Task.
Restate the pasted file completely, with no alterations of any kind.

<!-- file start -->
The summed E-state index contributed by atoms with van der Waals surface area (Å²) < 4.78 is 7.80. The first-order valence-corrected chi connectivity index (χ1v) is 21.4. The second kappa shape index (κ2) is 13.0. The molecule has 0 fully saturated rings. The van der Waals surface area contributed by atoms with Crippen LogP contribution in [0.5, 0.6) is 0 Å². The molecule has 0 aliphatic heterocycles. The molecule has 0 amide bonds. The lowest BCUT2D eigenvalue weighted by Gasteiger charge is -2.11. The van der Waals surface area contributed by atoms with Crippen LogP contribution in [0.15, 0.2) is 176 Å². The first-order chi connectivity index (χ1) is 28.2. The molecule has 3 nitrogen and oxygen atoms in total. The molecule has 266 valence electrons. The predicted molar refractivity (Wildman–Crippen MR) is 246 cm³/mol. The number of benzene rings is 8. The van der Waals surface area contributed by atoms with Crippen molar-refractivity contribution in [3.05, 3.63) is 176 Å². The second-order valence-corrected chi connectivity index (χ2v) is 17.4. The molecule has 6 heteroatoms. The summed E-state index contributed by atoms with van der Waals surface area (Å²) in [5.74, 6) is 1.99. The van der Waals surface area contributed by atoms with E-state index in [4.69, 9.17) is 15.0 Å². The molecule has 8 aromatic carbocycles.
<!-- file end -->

The summed E-state index contributed by atoms with van der Waals surface area (Å²) < 4.78 is 7.80. The first-order valence-corrected chi connectivity index (χ1v) is 21.4. The second kappa shape index (κ2) is 13.0. The molecule has 0 fully saturated rings. The van der Waals surface area contributed by atoms with Crippen LogP contribution in [0.5, 0.6) is 0 Å². The molecule has 0 aliphatic heterocycles. The molecule has 0 amide bonds. The lowest BCUT2D eigenvalue weighted by Gasteiger charge is -2.11. The van der Waals surface area contributed by atoms with Crippen LogP contribution in [0.15, 0.2) is 176 Å². The first-order chi connectivity index (χ1) is 28.2. The molecule has 3 nitrogen and oxygen atoms in total. The molecule has 266 valence electrons. The predicted molar refractivity (Wildman–Crippen MR) is 246 cm³/mol. The number of benzene rings is 8. The van der Waals surface area contributed by atoms with Crippen molar-refractivity contribution in [3.05, 3.63) is 176 Å². The second-order valence-corrected chi connectivity index (χ2v) is 17.4. The molecule has 6 heteroatoms. The summed E-state index contributed by atoms with van der Waals surface area (Å²) in [5.74, 6) is 1.99. The van der Waals surface area contributed by atoms with E-state index in [4.69, 9.17) is 15.0 Å². The molecule has 8 aromatic carbocycles.